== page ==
“The Italians wanted [the Brazilian fleet] in the Mediterranean, the Americans wanted them to work closely with U.S. forces, and the French wanted to keep them protecting the commercial maritime traffic along the African coast Between Dakar and Gibraltar“. This long hesitation among the Allied command, combined with a delay due to operational problems throughout 1918 that prevented launching the squadron to sea, plus the Spanish flu pandemic that struck the crew at the end of August, meant that the fleet arrived at Gibraltar at beginning of November, 1918, only to see the armistice signed within days, thus putting an end to World War I.


World War II also saw some South and Central American participation. However, again, Brazil was the only nation of these to send troops to fight.

The members of the Pan American Union, who were all neutral between 1939 and 1941, formed a mutual defense pact at a conference of foreign ministers at Havana, from 21 to 30 July 1940. The "Declaration on Reciprocal Assistance and Cooperation for the Defense of the Nations of the Americas" was part of the Final Act of the Second Meeting of the Ministers of Foreign Affairs of the American Republics at Havana, Cuba, 30 July 1940.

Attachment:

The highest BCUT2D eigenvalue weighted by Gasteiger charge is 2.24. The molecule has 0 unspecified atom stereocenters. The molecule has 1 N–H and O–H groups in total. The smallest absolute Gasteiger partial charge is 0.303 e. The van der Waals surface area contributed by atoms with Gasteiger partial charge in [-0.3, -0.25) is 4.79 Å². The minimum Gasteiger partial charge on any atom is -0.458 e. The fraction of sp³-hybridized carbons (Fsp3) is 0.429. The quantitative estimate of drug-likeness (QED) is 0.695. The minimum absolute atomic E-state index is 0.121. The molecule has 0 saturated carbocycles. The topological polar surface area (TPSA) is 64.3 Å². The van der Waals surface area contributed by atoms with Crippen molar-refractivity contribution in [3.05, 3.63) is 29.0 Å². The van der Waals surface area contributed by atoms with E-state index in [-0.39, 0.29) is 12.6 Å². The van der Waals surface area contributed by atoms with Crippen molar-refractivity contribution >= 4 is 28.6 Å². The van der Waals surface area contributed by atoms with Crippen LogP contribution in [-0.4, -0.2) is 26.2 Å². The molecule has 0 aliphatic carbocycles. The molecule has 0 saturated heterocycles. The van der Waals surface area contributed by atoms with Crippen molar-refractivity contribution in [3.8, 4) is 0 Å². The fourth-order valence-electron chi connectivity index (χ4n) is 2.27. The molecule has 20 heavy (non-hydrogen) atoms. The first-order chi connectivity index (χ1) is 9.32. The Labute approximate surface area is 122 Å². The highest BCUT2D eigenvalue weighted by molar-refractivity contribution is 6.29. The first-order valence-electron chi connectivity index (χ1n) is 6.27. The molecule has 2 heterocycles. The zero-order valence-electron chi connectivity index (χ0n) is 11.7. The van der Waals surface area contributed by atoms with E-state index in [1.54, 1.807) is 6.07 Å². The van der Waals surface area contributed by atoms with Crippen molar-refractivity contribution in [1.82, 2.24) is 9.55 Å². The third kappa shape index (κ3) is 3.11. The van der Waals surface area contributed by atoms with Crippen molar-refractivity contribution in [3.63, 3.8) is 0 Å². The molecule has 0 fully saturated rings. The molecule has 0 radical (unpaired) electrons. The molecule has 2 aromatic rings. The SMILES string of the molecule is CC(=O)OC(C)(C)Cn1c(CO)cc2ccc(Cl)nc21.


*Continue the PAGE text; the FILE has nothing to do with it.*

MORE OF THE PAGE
This organization was instrumental in organizing the nations of South and Central America. In fact, before the founding of it, some of these nations recognized Manchukuo as a legitimate state.

Brazil, from 1942, participated in anti-submarine warfare in the South and Central Atlantic and; in July 1944 sent an Expeditionary Force of 25,000 army and air force personnel to the Italian campaign;
-Allies of WW2

During the eight months of the Italian campaign, the Brazilian Expeditionary Force managed to take 20,573 Axis prisoners, consisting of two generals, 892 officers and 19,679 other ranks. During the War, Brazil lost 948 of its own men killed in action across all three services during the Italian campaign.

Argentina was officially neutral, but leaned to the side of the Axis. After the war, many war criminals harbored there.

Chile also was officially neutral, but later joined the Allies